The fact that the Kingdom of God is a party doesn’t mean the God of the Kingdom winks at sin. He doesn’t! Not because he is a killjoy, not because he can’t wait to punish our misdeeds, not because he is an angry deity—not at all. Scripture is abundantly clear that God is benevolent, merciful and kind, all because love is the DNA of God. But let us never forget that true and pure love cannot turn a blind eye to sin. That is why God always confronts sin where it exists, punishes it when he must, but mostly, forgives it where his people acknowledge through confession and repentance.
Going Deep // Focus: Numbers 29:7-11
Ten days later, on the tenth day of the same month, you must call another holy assembly. On that day, the Day of Atonement, the people must go without food and must do no ordinary work. You must present a burnt offering as a pleasing aroma to the Lord. It will consist of one young bull, one ram, and seven one-year-old male lambs, all with no defects. These offerings must be accompanied by the prescribed grain offerings of choice flour moistened with olive oil—six quarts of choice flour with the bull, four quarts of choice flour with the ram, and two quarts of choice flour with each of the seven lambs. You must also sacrifice one male goat for a sin offering. This is in addition to the sin offering of atonement and the regular daily burnt offering with its grain offering, and their accompanying liquid offerings.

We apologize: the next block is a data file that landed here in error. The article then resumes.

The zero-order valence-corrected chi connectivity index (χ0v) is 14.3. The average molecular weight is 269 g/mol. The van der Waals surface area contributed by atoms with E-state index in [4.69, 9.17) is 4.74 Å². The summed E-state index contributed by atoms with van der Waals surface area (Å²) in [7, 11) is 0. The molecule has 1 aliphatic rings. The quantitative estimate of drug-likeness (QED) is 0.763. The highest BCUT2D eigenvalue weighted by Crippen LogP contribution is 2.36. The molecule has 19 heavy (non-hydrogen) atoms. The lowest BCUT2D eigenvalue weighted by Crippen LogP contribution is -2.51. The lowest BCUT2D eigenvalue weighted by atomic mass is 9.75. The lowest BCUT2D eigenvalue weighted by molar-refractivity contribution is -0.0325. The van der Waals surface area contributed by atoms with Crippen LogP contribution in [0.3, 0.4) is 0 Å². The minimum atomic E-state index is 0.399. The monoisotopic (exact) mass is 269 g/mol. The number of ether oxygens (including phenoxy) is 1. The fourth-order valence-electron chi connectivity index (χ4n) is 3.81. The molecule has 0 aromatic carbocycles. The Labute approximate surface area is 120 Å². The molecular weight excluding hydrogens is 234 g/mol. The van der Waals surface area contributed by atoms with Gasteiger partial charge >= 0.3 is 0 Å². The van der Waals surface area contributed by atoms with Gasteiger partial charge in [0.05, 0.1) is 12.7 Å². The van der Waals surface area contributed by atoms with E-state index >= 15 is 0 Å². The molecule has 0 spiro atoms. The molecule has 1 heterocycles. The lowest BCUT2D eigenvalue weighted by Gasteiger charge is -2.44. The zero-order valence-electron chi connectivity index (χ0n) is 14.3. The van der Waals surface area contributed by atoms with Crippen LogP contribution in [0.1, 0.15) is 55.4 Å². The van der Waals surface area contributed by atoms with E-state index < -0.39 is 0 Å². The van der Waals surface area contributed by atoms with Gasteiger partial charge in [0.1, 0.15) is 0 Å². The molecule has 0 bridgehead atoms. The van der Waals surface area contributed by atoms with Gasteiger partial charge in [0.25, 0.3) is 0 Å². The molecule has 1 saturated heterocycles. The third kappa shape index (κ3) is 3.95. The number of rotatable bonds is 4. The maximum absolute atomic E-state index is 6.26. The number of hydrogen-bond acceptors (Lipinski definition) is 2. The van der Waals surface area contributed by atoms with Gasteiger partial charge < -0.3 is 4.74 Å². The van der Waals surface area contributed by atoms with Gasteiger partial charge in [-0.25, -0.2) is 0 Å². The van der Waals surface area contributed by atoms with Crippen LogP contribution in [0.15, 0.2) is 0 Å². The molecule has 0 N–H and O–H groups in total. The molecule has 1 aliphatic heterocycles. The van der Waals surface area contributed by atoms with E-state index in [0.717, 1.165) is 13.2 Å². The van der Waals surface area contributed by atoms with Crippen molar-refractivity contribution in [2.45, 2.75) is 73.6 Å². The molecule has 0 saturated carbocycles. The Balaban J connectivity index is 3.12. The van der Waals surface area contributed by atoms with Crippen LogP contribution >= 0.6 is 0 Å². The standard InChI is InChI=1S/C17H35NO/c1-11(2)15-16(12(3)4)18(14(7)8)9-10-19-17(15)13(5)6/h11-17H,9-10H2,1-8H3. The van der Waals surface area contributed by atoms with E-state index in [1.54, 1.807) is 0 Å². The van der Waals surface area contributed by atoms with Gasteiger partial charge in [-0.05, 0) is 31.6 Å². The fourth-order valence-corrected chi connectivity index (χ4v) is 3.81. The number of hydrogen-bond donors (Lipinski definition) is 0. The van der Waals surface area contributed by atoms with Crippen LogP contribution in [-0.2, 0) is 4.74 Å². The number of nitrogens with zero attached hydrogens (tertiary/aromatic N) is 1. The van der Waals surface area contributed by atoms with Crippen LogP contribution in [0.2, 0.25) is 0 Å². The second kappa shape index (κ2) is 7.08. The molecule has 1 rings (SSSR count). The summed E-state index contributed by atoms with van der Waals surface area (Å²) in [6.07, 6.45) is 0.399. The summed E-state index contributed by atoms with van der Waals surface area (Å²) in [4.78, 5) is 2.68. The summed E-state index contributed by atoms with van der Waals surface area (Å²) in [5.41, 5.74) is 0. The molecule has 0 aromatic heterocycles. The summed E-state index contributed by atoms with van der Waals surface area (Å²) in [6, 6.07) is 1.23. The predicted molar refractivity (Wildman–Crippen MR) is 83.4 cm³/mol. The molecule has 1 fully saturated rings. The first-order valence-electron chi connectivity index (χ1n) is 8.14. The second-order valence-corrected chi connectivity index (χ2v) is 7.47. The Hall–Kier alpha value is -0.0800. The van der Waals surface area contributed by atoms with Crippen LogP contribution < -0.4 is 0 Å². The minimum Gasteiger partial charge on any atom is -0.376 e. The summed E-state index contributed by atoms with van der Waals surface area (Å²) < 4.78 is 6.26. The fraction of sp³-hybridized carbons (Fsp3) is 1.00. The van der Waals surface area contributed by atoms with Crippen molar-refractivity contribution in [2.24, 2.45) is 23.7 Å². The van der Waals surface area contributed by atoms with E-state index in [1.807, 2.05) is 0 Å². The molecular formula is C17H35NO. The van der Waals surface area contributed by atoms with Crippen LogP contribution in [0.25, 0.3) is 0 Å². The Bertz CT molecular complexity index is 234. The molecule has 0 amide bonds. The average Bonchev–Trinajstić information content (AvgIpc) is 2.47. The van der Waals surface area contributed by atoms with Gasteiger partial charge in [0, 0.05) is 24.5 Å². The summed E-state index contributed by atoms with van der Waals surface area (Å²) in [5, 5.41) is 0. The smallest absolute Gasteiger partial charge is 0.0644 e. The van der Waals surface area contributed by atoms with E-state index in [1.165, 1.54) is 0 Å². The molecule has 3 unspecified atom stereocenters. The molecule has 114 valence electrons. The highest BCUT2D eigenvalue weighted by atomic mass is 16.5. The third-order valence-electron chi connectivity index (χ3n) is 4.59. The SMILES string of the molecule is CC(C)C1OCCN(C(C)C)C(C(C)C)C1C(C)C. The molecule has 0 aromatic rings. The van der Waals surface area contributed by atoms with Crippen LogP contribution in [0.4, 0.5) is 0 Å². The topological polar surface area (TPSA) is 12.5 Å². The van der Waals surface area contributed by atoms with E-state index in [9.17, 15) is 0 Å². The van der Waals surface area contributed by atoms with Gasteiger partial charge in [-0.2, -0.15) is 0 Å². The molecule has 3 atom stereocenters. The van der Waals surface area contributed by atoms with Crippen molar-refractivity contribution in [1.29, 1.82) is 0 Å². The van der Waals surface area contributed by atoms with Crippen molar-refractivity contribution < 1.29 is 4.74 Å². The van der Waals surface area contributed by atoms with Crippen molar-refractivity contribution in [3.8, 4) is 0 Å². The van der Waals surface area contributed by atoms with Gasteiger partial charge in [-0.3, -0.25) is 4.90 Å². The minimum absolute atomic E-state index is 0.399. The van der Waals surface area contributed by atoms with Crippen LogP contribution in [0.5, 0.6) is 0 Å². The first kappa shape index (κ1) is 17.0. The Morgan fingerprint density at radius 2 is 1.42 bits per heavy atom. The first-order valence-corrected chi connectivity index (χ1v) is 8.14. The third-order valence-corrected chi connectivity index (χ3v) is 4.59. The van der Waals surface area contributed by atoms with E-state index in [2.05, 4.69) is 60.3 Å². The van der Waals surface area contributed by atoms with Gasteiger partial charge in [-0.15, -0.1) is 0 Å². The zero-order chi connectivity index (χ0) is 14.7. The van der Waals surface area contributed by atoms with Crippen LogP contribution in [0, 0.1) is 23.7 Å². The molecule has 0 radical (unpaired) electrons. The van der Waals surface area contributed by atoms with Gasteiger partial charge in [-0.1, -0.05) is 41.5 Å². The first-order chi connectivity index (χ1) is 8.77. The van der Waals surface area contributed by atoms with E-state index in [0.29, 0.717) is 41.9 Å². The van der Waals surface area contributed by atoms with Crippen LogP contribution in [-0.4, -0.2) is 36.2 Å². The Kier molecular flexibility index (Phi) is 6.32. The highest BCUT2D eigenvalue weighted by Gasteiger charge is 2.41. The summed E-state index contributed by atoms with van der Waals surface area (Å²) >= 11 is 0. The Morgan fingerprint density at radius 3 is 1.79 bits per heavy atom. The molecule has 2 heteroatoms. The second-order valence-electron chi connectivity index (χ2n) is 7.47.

The fact that the Kingdom of God is a party (see yesterday’s devotional thoughts on Numbers 28) doesn’t mean that the God of the Kingdom winks at sin. He doesn’t! Not because he is a killjoy, not because he can’t wait to punish our misdeeds, not because he is an angry deity—not at all. Scripture is abundantly clear:
- God loves for us to experience joy: “You make known to me the path of life; in your presence there is fullness of joy; at your right hand are pleasures forevermore.” (Psalm 16:11)
- God is reluctant to punish sin and ready to show mercy: “Where is another God like you, who pardons the guilt of the remnant, overlooking the sins of his special people? You will not stay angry with your people forever, because you delight in showing unfailing love. Once again you will have compassion on us. You will trample our sins under your feet and throw them into the depths of the ocean! (Micah 7:18-19)